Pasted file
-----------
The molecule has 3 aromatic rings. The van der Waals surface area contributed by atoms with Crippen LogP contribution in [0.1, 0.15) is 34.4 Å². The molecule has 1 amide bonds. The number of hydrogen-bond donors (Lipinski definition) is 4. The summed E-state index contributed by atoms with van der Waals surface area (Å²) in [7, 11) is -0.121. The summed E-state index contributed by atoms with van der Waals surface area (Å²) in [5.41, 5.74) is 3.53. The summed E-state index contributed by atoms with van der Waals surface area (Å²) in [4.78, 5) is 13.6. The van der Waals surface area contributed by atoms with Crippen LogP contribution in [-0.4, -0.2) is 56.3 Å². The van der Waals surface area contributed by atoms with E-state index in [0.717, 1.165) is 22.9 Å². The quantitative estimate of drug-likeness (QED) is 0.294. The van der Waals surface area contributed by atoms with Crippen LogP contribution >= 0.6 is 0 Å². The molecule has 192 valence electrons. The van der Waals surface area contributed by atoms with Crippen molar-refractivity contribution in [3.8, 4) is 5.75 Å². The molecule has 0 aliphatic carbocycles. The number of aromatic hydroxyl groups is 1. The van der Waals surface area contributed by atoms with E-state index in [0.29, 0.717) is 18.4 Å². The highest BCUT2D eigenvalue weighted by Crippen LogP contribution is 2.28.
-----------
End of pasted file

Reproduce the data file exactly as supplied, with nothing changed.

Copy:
The molecule has 3 aromatic rings. The van der Waals surface area contributed by atoms with Crippen LogP contribution in [0.1, 0.15) is 34.4 Å². The molecule has 1 amide bonds. The number of hydrogen-bond donors (Lipinski definition) is 4. The summed E-state index contributed by atoms with van der Waals surface area (Å²) in [7, 11) is -0.121. The summed E-state index contributed by atoms with van der Waals surface area (Å²) in [5.41, 5.74) is 3.53. The summed E-state index contributed by atoms with van der Waals surface area (Å²) in [4.78, 5) is 13.6. The van der Waals surface area contributed by atoms with Crippen LogP contribution in [-0.4, -0.2) is 56.3 Å². The van der Waals surface area contributed by atoms with E-state index in [0.717, 1.165) is 22.9 Å². The quantitative estimate of drug-likeness (QED) is 0.294. The van der Waals surface area contributed by atoms with Crippen LogP contribution >= 0.6 is 0 Å². The molecule has 192 valence electrons. The van der Waals surface area contributed by atoms with Crippen molar-refractivity contribution in [3.8, 4) is 5.75 Å². The molecule has 0 aliphatic carbocycles. The number of aromatic hydroxyl groups is 1. The van der Waals surface area contributed by atoms with E-state index in [0.29, 0.717) is 18.4 Å². The highest BCUT2D eigenvalue weighted by Crippen LogP contribution is 2.28.